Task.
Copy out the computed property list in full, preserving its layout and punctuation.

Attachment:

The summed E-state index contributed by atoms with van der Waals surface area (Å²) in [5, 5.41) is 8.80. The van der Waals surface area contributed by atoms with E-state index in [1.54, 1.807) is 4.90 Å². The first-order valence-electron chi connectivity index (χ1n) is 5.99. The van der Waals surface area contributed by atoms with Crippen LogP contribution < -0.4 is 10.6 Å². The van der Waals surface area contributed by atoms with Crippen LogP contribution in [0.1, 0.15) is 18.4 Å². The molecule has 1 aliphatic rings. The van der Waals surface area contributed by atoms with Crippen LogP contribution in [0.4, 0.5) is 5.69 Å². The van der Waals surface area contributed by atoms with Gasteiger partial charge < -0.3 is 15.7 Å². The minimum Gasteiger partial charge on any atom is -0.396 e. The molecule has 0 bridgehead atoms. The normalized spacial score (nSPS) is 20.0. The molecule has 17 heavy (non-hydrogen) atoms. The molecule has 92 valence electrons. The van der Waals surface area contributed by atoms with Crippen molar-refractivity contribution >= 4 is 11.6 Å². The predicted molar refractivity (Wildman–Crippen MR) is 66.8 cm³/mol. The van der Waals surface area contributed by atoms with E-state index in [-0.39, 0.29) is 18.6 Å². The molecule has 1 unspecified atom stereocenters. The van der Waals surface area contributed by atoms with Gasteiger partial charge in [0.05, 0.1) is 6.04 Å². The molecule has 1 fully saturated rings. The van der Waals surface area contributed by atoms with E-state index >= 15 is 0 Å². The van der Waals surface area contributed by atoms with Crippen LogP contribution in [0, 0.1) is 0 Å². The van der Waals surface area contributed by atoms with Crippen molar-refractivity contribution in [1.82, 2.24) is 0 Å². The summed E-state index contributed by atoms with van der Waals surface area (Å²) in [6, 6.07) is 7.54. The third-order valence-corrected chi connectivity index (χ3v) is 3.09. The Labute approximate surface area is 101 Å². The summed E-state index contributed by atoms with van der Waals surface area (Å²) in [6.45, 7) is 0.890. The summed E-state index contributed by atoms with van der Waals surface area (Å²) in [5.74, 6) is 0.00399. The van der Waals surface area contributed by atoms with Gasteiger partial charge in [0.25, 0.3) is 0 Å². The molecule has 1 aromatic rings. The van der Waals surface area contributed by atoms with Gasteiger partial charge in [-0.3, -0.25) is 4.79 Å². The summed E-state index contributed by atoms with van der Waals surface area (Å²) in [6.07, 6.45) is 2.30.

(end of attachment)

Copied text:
The summed E-state index contributed by atoms with van der Waals surface area (Å²) in [5, 5.41) is 8.80. The van der Waals surface area contributed by atoms with E-state index in [1.54, 1.807) is 4.90 Å². The first-order valence-electron chi connectivity index (χ1n) is 5.99. The van der Waals surface area contributed by atoms with Crippen LogP contribution < -0.4 is 10.6 Å². The van der Waals surface area contributed by atoms with Crippen LogP contribution in [0.1, 0.15) is 18.4 Å². The molecule has 1 aliphatic rings. The van der Waals surface area contributed by atoms with Crippen LogP contribution in [0.4, 0.5) is 5.69 Å². The van der Waals surface area contributed by atoms with Gasteiger partial charge < -0.3 is 15.7 Å². The minimum Gasteiger partial charge on any atom is -0.396 e. The molecule has 0 bridgehead atoms. The normalized spacial score (nSPS) is 20.0. The molecule has 17 heavy (non-hydrogen) atoms. The molecule has 92 valence electrons. The van der Waals surface area contributed by atoms with Crippen molar-refractivity contribution >= 4 is 11.6 Å². The predicted molar refractivity (Wildman–Crippen MR) is 66.8 cm³/mol. The van der Waals surface area contributed by atoms with E-state index in [-0.39, 0.29) is 18.6 Å². The molecule has 1 unspecified atom stereocenters. The van der Waals surface area contributed by atoms with Gasteiger partial charge in [0.05, 0.1) is 6.04 Å². The molecule has 1 fully saturated rings. The van der Waals surface area contributed by atoms with E-state index >= 15 is 0 Å². The van der Waals surface area contributed by atoms with Crippen LogP contribution in [0, 0.1) is 0 Å². The van der Waals surface area contributed by atoms with Crippen molar-refractivity contribution in [1.82, 2.24) is 0 Å². The summed E-state index contributed by atoms with van der Waals surface area (Å²) in [6, 6.07) is 7.54. The third-order valence-corrected chi connectivity index (χ3v) is 3.09. The Labute approximate surface area is 101 Å². The summed E-state index contributed by atoms with van der Waals surface area (Å²) in [6.45, 7) is 0.890. The summed E-state index contributed by atoms with van der Waals surface area (Å²) in [5.74, 6) is 0.00399. The van der Waals surface area contributed by atoms with Gasteiger partial charge in [0.25, 0.3) is 0 Å². The molecule has 1 aromatic rings. The van der Waals surface area contributed by atoms with Gasteiger partial charge in [-0.3, -0.25) is 4.79 Å². The summed E-state index contributed by atoms with van der Waals surface area (Å²) in [6.07, 6.45) is 2.30.